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Heifer International has employed some ingenious solutions to third-world problems over the years. Now, one project has received a “Best Practices and Innovations” award from InterAction, a coalition of nonprofits focused on development.

Heifer’s Uganda biogas project eases the workload of rural women and improves their health by providing a safe, renewable and cheap source of fuel – a fuel that’s much cleaner than firewood. The technique uses cattle and pig waste to produce methane gas for lighting and cooking. The dung is collected in a “digester,” where microbes break it down and release methane, which can be captured in a cylinder or piped straight into the home.

InterAction’s technical review committee noted the impressive results achieved by Heifer International Uganda’s biogas project, especially the improvements in living conditions and incomes in rural communities. The committee was also impressed with the project’s promotion of women’s participation, as well as the strong collaboration with the government and private sector.

Most people in rural Uganda, because they don’t have access to electricity, rely on firewood. But the supply of wood and charcoal is being quickly depleted by deforestation. Women and children spend hours gathering firewood, tending cook fires and breathing in smoke and soot.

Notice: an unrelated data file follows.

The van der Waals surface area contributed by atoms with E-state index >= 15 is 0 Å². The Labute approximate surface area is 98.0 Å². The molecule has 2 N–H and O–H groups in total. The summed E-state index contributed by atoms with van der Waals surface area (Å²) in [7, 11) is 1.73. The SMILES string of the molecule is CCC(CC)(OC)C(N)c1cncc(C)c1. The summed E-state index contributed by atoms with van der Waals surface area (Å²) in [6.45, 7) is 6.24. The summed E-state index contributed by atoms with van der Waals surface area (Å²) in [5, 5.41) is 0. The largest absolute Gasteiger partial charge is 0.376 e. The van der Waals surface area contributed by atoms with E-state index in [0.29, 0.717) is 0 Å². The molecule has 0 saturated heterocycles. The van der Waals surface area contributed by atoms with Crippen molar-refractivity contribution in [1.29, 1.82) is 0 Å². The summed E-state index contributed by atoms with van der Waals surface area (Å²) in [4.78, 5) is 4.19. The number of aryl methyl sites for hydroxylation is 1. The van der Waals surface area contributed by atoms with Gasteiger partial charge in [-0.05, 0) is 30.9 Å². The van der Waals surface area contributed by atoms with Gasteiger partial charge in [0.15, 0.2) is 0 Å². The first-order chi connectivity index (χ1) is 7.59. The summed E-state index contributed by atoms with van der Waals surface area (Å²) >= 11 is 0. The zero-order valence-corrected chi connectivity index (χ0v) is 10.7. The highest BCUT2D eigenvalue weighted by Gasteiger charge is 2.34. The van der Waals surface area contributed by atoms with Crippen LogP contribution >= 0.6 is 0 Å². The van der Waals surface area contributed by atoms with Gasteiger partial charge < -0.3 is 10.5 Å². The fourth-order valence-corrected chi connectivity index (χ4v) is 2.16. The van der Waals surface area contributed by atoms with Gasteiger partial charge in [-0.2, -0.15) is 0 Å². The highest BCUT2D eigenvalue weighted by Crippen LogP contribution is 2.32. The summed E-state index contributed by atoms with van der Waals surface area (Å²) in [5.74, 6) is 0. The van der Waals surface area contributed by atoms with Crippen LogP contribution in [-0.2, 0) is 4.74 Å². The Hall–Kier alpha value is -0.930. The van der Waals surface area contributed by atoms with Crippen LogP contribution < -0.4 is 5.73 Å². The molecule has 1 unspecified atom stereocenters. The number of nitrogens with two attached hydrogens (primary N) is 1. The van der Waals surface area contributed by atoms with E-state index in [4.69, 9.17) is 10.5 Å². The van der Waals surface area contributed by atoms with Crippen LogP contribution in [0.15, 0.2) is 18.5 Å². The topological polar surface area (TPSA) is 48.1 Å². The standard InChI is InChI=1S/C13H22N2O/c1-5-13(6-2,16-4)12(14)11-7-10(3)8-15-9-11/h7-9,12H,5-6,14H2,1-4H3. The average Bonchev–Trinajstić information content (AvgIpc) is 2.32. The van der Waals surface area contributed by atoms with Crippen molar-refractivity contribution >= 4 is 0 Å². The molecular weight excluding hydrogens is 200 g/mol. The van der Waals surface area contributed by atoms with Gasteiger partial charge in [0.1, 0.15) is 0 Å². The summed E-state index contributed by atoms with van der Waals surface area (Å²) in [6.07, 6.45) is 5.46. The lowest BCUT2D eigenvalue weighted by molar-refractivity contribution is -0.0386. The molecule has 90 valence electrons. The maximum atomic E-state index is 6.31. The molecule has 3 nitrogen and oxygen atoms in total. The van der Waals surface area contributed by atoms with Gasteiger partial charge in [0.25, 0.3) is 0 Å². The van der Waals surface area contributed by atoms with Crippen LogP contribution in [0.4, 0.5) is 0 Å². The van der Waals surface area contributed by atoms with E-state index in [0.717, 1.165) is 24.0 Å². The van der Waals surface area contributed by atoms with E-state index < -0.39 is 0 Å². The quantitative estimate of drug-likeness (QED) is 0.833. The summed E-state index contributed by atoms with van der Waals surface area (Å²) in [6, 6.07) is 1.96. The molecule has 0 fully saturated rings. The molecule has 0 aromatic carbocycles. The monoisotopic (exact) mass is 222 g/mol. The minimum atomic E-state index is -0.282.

The biogas project is funded by the Dutch government and began in 2009. It aims to install 12,000 biogas units by the end of 2013. The project trains both the builders and the users of the biogas plants, which are relatively simple to build. The construction enterprises working with Heifer include two run by women.

In addition to easing deforestation, the Heifer International project has lowered women and children’s risk of disease from indoor air pollution, and hygiene has improved since animal waste is no longer left close to the homes. A majority of households have reported a reduction in health care expenditures.

 

There are other benefits, too.

The bio-slurry removed from the digester at the end of the process can be used as natural fertilizer, resulting in better crop harvests. Children are able to read and study at night with gas-powered lighting. And interestingly, some men now feel more comfortable preparing light snacks and tea with user-friendly biogas stoves.

“We at Heifer International are very pleased to receive this award,” says Elizabeth Bintliff, Vice-President of Africa Programs. “It’s a huge credit to the Heifer Uganda program, highlighting one simple innovation that can solve many different problems. We hope InterAction’s recognition will help spread the word about this technique, so that we can share its benefits with many more communities.”

Author

Kelly MacNeil